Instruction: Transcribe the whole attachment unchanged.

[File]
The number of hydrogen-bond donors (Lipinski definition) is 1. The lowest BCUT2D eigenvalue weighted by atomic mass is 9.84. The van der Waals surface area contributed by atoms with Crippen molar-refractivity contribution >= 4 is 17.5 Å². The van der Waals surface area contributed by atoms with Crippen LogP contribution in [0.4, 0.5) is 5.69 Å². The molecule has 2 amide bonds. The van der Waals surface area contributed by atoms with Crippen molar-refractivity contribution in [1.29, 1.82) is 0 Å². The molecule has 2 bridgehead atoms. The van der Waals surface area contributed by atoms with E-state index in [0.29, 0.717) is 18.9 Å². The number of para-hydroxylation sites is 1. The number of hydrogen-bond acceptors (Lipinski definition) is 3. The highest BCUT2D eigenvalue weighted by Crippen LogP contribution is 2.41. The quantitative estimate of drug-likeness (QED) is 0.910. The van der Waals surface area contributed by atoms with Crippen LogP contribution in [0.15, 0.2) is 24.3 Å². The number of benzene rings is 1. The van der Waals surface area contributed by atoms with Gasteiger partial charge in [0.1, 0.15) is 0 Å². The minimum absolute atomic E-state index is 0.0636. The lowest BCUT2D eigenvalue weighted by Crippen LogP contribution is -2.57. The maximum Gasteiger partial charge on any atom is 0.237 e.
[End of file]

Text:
The number of hydrogen-bond donors (Lipinski definition) is 1. The lowest BCUT2D eigenvalue weighted by atomic mass is 9.84. The van der Waals surface area contributed by atoms with Crippen molar-refractivity contribution >= 4 is 17.5 Å². The van der Waals surface area contributed by atoms with Crippen LogP contribution in [0.4, 0.5) is 5.69 Å². The molecule has 2 amide bonds. The van der Waals surface area contributed by atoms with Crippen molar-refractivity contribution in [1.29, 1.82) is 0 Å². The molecule has 2 bridgehead atoms. The van der Waals surface area contributed by atoms with E-state index in [0.29, 0.717) is 18.9 Å². The number of para-hydroxylation sites is 1. The number of hydrogen-bond acceptors (Lipinski definition) is 3. The highest BCUT2D eigenvalue weighted by Crippen LogP contribution is 2.41. The quantitative estimate of drug-likeness (QED) is 0.910. The van der Waals surface area contributed by atoms with Crippen LogP contribution in [0.15, 0.2) is 24.3 Å². The number of benzene rings is 1. The van der Waals surface area contributed by atoms with Gasteiger partial charge in [0.1, 0.15) is 0 Å². The minimum absolute atomic E-state index is 0.0636. The lowest BCUT2D eigenvalue weighted by Crippen LogP contribution is -2.57. The maximum Gasteiger partial charge on any atom is 0.237 e.